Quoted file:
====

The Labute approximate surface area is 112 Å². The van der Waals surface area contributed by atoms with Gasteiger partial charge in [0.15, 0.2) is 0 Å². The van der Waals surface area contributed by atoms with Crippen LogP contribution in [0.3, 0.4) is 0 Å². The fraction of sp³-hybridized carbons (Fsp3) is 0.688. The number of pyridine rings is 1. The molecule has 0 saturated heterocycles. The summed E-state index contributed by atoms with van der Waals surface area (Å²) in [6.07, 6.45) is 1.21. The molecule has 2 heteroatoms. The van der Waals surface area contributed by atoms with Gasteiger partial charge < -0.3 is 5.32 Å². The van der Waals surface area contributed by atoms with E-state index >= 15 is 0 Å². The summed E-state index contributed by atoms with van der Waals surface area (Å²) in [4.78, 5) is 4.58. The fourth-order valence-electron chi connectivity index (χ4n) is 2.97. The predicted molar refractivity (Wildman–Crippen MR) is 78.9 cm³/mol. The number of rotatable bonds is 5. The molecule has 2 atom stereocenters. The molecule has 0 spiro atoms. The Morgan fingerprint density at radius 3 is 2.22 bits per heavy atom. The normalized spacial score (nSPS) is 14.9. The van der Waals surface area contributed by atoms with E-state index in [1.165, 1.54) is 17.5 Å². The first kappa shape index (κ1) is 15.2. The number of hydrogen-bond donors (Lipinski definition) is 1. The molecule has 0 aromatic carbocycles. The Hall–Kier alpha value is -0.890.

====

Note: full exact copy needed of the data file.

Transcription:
The Labute approximate surface area is 112 Å². The van der Waals surface area contributed by atoms with Gasteiger partial charge in [0.15, 0.2) is 0 Å². The van der Waals surface area contributed by atoms with Crippen LogP contribution in [0.3, 0.4) is 0 Å². The fraction of sp³-hybridized carbons (Fsp3) is 0.688. The number of pyridine rings is 1. The molecule has 0 saturated heterocycles. The summed E-state index contributed by atoms with van der Waals surface area (Å²) in [6.07, 6.45) is 1.21. The molecule has 2 heteroatoms. The van der Waals surface area contributed by atoms with Gasteiger partial charge < -0.3 is 5.32 Å². The van der Waals surface area contributed by atoms with E-state index >= 15 is 0 Å². The summed E-state index contributed by atoms with van der Waals surface area (Å²) in [4.78, 5) is 4.58. The fourth-order valence-electron chi connectivity index (χ4n) is 2.97. The predicted molar refractivity (Wildman–Crippen MR) is 78.9 cm³/mol. The number of rotatable bonds is 5. The molecule has 2 atom stereocenters. The molecule has 0 spiro atoms. The Morgan fingerprint density at radius 3 is 2.22 bits per heavy atom. The normalized spacial score (nSPS) is 14.9. The van der Waals surface area contributed by atoms with E-state index in [1.165, 1.54) is 17.5 Å². The first kappa shape index (κ1) is 15.2. The number of hydrogen-bond donors (Lipinski definition) is 1. The molecule has 0 aromatic carbocycles. The Hall–Kier alpha value is -0.890.